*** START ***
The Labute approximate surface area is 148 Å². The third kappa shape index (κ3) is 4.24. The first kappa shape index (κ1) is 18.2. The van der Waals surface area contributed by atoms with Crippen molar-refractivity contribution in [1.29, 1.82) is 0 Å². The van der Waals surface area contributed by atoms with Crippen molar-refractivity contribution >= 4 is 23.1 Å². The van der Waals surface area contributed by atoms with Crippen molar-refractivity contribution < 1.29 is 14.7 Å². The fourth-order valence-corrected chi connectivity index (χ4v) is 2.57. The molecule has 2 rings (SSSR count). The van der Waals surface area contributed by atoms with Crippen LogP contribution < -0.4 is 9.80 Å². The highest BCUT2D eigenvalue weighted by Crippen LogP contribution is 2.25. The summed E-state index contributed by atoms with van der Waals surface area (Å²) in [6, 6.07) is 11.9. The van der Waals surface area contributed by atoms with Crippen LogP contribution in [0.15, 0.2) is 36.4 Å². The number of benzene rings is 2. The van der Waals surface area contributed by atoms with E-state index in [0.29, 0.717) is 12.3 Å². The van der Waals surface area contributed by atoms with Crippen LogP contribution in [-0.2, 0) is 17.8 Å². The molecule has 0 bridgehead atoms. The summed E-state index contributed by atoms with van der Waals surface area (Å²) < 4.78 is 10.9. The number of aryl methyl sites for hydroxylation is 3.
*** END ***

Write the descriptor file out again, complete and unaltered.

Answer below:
The Labute approximate surface area is 148 Å². The third kappa shape index (κ3) is 4.24. The first kappa shape index (κ1) is 18.2. The van der Waals surface area contributed by atoms with Crippen molar-refractivity contribution in [1.29, 1.82) is 0 Å². The van der Waals surface area contributed by atoms with Crippen molar-refractivity contribution >= 4 is 23.1 Å². The van der Waals surface area contributed by atoms with Crippen molar-refractivity contribution < 1.29 is 14.7 Å². The fourth-order valence-corrected chi connectivity index (χ4v) is 2.57. The molecule has 2 rings (SSSR count). The van der Waals surface area contributed by atoms with Crippen LogP contribution < -0.4 is 9.80 Å². The highest BCUT2D eigenvalue weighted by Crippen LogP contribution is 2.25. The summed E-state index contributed by atoms with van der Waals surface area (Å²) in [6, 6.07) is 11.9. The van der Waals surface area contributed by atoms with Crippen LogP contribution in [0.15, 0.2) is 36.4 Å². The number of benzene rings is 2. The van der Waals surface area contributed by atoms with E-state index in [0.29, 0.717) is 12.3 Å². The van der Waals surface area contributed by atoms with Crippen LogP contribution in [-0.2, 0) is 17.8 Å². The molecule has 0 bridgehead atoms. The summed E-state index contributed by atoms with van der Waals surface area (Å²) < 4.78 is 10.9. The number of aryl methyl sites for hydroxylation is 3.